The release stated that "Under the MOU, the four companies will jointly develop evolved NFV technologies for 5G network infrastructure, establish a standardized process for adoption of NFV, and develop technologies that can harness the capabilities of the virtualized network." Seems to me a little like an indictment of the valiant efforts of standards and open source bodies to do achieve these goals in a large-scale collaborative effort. The more pessimistic among us may view this announcement as another sign of the industry reverting to its previous ways of doing business. I, however, think of myself as an optimist and cheer any attempt to move the ball forward. Validating new designs, integrating elements from multiple providers and verifying platforms in a network are all monstrously huge challenges, so the more companies, groups, consortiums, communities working on them, the better. As long as they do so transparently and openly. But that's a discussion for another day.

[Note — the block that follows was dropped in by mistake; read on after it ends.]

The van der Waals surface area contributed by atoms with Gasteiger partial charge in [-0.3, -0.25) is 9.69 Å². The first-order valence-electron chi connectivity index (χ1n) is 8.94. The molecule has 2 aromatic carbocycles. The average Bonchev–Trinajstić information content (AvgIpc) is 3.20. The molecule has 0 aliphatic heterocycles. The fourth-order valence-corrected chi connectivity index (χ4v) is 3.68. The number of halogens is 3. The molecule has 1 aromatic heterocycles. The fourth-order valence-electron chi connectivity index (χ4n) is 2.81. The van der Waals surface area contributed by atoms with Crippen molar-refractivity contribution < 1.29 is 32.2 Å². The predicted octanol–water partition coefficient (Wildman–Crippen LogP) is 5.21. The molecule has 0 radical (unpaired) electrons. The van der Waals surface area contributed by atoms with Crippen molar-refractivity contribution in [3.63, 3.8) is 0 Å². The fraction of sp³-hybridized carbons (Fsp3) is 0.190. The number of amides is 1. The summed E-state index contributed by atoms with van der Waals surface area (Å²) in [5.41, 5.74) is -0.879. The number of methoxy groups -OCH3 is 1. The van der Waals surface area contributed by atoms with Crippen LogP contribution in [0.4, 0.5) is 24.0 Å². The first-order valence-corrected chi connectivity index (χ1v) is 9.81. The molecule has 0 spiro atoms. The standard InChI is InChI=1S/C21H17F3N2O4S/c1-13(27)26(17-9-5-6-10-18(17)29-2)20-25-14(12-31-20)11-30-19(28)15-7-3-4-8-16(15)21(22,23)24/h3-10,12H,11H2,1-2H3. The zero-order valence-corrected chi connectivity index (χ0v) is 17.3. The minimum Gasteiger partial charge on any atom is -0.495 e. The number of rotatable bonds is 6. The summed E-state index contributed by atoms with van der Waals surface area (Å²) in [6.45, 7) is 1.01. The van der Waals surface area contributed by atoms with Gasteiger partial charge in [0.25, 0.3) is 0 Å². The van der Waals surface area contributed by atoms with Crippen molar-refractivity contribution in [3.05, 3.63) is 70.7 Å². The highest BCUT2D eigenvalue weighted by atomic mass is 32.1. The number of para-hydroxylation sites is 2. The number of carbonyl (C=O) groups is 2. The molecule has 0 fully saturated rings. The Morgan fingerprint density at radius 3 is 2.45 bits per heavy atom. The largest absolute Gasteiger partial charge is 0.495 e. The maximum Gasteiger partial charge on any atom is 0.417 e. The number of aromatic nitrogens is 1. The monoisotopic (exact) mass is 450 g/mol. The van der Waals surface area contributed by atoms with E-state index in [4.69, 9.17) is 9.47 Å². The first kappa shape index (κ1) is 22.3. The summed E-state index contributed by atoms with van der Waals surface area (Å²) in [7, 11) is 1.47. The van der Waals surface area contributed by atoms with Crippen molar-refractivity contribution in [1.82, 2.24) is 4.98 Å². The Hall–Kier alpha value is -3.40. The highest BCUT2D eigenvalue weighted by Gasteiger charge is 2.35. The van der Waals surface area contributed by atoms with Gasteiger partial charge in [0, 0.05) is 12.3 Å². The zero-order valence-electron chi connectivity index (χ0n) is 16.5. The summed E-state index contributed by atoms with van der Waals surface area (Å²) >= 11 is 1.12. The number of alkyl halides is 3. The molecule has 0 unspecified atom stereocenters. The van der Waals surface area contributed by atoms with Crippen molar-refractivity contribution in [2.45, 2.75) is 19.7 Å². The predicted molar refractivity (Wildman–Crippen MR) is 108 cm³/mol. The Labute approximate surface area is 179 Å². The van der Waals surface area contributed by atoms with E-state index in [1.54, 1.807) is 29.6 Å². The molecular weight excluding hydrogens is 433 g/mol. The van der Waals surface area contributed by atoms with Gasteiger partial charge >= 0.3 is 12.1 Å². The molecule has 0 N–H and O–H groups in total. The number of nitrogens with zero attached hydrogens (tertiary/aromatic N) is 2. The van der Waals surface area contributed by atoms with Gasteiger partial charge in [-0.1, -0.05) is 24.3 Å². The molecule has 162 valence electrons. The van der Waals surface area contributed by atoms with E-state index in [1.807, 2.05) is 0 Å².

I did not recall any mention of "the cloud," but a keyword search showed that there were, indeed, two mentions I missed: in the navigation footer at the bottom of the page. None were found in the body of the release. Hadn't the hyperscale public cloud folks shown that cloud-native was the best game in town? Wasn't automated, zero-touch, elastic, distributed processing decided upon as the future architecture for any and all workloads? Weren't the telcos signing partnership deals with those aforementioned hyperscale public cloud folks so they could quickly get a piece of the cloud action? Did I miss something?